From the Times of Trenton – Opinion, July 18, 2015
By Charles Wowkenach, NJ AFL-CIO President
For the past five years, New Jersey’s public pension system has been a punching bag for a governor seeking the national spotlight. In 2011, Gov. Christie acted like he was extending a hand to help the seriously underfunded pension system back to its feet, while he actually was winding up to deliver another blow. Nearly 800,000 current and retired public employees have been watching this spectacle from the sidelines.
The result is a pension system in such bad shape it’s caused the state’s credit rating to drop nine times under Christie’s watch. This isn’t just a public employee problem. Taxpayers are paying millions of dollars more when the state borrows money (which it does all the time) because of the governor’s fiscal irresponsibility.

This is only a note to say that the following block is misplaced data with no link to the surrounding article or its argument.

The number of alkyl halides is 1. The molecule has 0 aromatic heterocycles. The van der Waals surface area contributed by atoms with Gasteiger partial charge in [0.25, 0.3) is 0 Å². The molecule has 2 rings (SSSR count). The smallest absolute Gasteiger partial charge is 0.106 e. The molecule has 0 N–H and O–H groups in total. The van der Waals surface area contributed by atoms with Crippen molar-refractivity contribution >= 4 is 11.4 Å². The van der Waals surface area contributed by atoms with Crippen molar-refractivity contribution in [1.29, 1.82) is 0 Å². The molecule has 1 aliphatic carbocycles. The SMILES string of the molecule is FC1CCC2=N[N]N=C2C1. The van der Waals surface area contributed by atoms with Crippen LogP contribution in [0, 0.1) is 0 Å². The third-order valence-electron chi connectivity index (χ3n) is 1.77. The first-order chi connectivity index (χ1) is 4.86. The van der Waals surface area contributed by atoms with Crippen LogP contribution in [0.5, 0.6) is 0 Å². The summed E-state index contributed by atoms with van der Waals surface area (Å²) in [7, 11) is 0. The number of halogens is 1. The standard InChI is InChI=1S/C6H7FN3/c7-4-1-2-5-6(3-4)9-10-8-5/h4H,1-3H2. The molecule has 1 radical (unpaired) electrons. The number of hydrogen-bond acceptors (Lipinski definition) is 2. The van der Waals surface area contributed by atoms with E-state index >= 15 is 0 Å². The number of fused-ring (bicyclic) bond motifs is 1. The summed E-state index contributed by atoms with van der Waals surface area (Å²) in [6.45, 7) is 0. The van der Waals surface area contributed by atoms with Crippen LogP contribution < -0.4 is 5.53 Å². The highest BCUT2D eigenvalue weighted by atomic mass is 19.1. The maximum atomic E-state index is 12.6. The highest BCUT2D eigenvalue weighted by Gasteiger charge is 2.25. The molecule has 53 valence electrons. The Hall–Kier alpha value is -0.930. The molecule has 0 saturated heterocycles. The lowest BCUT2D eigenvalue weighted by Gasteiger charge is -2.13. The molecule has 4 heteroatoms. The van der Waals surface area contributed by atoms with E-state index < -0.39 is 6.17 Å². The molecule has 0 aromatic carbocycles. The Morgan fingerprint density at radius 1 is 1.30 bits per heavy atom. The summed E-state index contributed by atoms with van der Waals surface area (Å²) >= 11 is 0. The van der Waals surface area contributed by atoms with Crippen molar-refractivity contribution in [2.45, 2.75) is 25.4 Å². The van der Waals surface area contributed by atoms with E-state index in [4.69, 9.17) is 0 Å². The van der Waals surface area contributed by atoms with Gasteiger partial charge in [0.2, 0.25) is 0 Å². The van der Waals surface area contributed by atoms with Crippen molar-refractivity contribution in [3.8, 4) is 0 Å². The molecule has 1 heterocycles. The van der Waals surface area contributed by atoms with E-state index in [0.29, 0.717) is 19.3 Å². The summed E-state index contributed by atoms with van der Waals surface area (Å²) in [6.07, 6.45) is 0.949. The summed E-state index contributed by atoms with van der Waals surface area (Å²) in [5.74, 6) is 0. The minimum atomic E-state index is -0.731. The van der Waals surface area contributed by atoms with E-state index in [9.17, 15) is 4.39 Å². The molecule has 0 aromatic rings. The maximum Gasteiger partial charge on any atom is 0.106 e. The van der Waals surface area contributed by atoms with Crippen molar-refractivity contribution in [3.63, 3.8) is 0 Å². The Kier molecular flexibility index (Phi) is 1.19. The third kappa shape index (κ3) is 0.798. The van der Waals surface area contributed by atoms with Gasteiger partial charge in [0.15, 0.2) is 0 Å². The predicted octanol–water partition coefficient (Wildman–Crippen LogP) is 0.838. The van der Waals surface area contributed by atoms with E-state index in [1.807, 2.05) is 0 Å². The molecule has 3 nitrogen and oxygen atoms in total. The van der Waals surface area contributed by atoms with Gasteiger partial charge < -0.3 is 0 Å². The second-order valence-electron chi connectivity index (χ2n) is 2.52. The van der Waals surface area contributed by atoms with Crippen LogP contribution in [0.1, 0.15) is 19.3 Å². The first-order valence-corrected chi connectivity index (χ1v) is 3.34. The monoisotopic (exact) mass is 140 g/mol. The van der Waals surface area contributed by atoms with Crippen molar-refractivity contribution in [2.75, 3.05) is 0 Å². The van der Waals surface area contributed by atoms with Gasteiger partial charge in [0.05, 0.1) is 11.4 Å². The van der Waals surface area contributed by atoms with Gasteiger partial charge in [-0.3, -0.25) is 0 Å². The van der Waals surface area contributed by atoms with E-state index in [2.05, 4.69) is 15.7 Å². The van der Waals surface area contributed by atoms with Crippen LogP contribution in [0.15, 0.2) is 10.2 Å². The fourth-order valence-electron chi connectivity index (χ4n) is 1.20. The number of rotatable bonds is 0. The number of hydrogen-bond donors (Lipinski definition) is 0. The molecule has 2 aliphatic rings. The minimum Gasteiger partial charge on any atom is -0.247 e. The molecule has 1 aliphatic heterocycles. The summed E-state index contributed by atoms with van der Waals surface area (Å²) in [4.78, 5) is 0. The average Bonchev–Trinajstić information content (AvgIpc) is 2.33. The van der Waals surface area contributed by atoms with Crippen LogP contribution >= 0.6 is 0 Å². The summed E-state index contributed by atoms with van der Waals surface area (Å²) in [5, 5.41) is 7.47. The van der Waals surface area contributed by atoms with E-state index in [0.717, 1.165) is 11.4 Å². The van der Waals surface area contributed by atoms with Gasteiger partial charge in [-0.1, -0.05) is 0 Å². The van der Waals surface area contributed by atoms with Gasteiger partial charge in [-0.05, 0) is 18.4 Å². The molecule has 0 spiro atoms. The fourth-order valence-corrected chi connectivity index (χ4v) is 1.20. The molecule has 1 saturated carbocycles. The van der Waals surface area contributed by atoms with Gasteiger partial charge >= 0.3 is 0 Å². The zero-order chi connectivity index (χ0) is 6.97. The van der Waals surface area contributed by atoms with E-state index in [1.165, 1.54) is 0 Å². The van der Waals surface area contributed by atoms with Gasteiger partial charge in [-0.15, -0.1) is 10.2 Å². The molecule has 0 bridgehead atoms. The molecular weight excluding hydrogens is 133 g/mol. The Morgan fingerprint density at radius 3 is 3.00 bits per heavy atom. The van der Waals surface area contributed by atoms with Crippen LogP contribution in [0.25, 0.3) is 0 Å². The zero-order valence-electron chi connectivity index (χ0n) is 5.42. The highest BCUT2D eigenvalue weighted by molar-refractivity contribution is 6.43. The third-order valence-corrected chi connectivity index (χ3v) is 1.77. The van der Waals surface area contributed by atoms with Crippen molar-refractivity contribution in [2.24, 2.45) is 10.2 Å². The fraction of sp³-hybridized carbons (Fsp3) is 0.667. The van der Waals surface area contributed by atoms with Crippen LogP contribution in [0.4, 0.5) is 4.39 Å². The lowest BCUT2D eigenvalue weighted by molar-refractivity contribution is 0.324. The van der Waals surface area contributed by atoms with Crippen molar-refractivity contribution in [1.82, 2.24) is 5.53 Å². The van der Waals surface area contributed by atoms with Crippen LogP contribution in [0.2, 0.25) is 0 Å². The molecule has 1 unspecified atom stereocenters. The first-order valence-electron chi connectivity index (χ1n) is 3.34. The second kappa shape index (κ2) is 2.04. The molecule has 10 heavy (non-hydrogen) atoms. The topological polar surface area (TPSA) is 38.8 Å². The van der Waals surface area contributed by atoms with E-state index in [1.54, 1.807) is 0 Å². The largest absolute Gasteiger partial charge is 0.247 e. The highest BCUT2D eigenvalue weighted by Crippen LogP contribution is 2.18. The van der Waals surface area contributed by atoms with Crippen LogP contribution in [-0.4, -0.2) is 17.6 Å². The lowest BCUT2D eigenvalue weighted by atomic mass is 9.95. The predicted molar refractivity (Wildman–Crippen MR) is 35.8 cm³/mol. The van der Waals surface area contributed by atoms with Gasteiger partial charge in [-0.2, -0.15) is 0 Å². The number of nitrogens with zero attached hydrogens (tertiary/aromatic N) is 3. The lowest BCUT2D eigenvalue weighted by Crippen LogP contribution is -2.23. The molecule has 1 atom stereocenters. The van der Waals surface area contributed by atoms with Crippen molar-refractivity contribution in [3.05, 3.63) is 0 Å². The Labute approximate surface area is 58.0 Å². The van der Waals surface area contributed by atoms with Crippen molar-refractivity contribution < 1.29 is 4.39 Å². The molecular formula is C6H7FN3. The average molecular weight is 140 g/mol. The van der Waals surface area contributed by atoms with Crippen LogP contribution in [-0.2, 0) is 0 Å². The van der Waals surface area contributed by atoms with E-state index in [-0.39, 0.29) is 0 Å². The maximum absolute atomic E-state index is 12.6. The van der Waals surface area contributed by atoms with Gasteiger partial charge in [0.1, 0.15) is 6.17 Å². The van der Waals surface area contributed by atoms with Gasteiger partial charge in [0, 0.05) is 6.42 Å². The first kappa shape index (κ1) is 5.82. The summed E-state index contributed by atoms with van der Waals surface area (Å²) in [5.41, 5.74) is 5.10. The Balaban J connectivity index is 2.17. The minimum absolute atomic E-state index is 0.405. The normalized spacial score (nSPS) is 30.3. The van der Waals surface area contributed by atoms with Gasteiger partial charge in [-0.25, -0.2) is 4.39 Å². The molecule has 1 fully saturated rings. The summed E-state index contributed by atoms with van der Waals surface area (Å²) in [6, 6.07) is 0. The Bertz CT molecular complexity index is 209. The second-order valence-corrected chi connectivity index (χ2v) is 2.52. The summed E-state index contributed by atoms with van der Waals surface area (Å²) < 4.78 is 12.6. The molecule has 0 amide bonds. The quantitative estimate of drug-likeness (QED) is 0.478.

When it comes to pension funding, New Jersey is the nation’s biggest deadbeat. The National Association of State Retirement Administrators reports that in the 13 years ending in 2013, New Jersey shortchanged pensions more than $23 billion by making just 38 percent of its required contribution. This is the worst contribution rate in the country. Imagine the balance you’d run up by paying just 38 percent of your credit card bill … for 13 years.
The average pensioner here receives $26,000 per year after a career in public service. Despite the governor’s rhetoric, New Jersey’s pension benefits rank 94th in generosity when compared with the country’s 100 largest plans, according to a New Jersey Policy Perspective/Keystone Research study.
Labor’s Plan to Restore the State Pension System to Health: